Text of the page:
Kathrine Talcott, Ferhina Ali, Christopher Aderman
Second Year Vitreoretinal Surgery Fellows
Wills Eye Hospital
Saturday January 14th was the 2018 Macula meeting, the third and final day of the Atlantic Coast Retinal Club (ACRC) Meeting, where we heard exciting and educational talks by esteemed faculty on innovation within the retina field. Drs. Haller and Sivalingam started the meeting by honoring Dr. Jay Federman, Co-Director Emeritus of the Retina Service of Wills Eye Hospital and Professor at Thomas Jefferson University.
They detailed his important roles in moving the field of vitreoretinal surgery from buckling to vitrectomy, including instrument development and bringing silicone oil and perfluorocarbon to Wills. Dr. Michael Trese from Associated Retinal Consultants/William Beaumont Hospital even made an appearance via video celebrating his peer and mentor!
In the spirit of Dr. Federman, there were many talks regarding innovation in the field of retina and vitreoretinal surgery.
Dr. Albert Maguire from the University of Pennsylvania and Children’s Hospital Philadelphia kicked off the meeting by discussed Luxterna (voretigene neparvovec) which was recently approved by the FDA for retinal degeneration due to recessive RPE65 mutations. He discussed the procedure from treatment including vitrectomy and epiretinal membrane peeling before subretinal injection of this viral vector greater than 3mm from the foveal center. There were interesting discussions on Spark Therapeutic’s price for the treatments as well as how this treatment has increased quality of life for patients in the clinical trial, including allowing patients to go clubbing!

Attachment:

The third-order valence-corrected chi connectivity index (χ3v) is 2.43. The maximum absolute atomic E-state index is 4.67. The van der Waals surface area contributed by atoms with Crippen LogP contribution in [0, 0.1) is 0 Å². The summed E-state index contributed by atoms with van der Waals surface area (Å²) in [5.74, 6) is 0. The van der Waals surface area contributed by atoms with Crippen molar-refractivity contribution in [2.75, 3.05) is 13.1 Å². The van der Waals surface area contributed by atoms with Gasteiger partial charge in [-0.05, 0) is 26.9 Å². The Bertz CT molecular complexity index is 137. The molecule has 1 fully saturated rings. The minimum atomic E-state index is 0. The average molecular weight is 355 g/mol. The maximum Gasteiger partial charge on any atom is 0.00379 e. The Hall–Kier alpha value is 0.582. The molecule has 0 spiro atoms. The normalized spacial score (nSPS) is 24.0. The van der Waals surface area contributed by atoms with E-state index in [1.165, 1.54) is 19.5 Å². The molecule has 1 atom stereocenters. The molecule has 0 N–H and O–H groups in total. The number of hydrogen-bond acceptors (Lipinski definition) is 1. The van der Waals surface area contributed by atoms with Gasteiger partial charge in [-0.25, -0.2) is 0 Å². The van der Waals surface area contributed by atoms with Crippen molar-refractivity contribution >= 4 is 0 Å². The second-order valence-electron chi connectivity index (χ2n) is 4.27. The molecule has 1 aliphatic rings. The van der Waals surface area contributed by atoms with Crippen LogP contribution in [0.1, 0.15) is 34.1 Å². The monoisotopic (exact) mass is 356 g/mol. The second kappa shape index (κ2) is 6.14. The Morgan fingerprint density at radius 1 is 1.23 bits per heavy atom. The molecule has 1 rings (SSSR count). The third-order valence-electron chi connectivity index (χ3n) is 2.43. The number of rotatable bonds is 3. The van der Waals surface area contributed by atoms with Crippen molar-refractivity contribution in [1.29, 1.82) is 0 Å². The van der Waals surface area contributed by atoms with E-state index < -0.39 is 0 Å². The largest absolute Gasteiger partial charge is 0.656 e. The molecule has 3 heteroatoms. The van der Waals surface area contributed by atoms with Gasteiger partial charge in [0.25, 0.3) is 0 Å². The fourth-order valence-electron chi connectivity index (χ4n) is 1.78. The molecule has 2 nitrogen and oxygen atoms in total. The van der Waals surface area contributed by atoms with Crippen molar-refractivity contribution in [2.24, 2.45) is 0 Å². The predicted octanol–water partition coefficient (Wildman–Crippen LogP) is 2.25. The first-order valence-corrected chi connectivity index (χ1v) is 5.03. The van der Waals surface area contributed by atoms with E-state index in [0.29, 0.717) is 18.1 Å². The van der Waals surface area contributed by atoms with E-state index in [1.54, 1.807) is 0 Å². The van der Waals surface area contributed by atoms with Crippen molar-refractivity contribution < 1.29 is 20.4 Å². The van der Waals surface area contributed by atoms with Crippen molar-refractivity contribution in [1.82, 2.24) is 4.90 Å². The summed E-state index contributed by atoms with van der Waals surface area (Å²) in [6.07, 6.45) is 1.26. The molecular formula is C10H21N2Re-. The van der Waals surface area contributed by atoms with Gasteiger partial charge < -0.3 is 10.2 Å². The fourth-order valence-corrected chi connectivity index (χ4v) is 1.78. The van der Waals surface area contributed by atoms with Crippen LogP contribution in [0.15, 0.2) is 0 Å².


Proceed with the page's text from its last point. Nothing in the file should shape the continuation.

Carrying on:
Meeting participants were given 3D glasses upon arrival to the meeting for talks on 3D Heads Up Vitreoretinal Surgery by Dr. Yoshi Yonekawa of Massachusetts Eye & Ear/Boston Children’s Hospital and Dr. Tom Aaberg of Retina Specialists of Michigan. They discussed this surgical viewing innovation’s benefits, including ergonomics, education, low illuminational surgery, image overlays, and color/gain manipulations. Both offered beautiful surgical videos, including complex membrane peels, scleral-fixated intraocular lens implants, pediatric surgery, oncology cases, and tractional retinal detachments.
Additionally, Dr. Dean Eliott of Massachusetts Eye & Ear described his work on intravitreal methotrexate for the prevention of proliferative vitreoretinopathy (PVR). He discussed how he developed this idea after seeing the lack of PVR after ocular lymphoma patients on systemic methotrexate had chorioretinal biopsies. The anti-proliferative and anti-inflammatory properties have been successful and in preventing PVR and hypopyon in the high-risk trauma and PVR RD patients he has injected. He discussed their approach to aggressive corneal lubrication to prevent decompensation.
Later in the day, Dr. Carol Shields discussed new directions in managing high risk melanoma. The risk of metastases depends on cytogenetics and tumor size. Their practice offers genetics to all patients, as the risk of metastases is 39% at 8 years if there are mutations on chromosome 3 and 8. This allows them to personalize prognosis prognosis for patients. She also discussed new treatment adjuvants and modalities. This includes Aura-011 Nanoparticle Therapy (viral-like nanoparticle binds to tumor and couples with photosensitivity) and sunitinib in high-risk patients with uveal melanoma.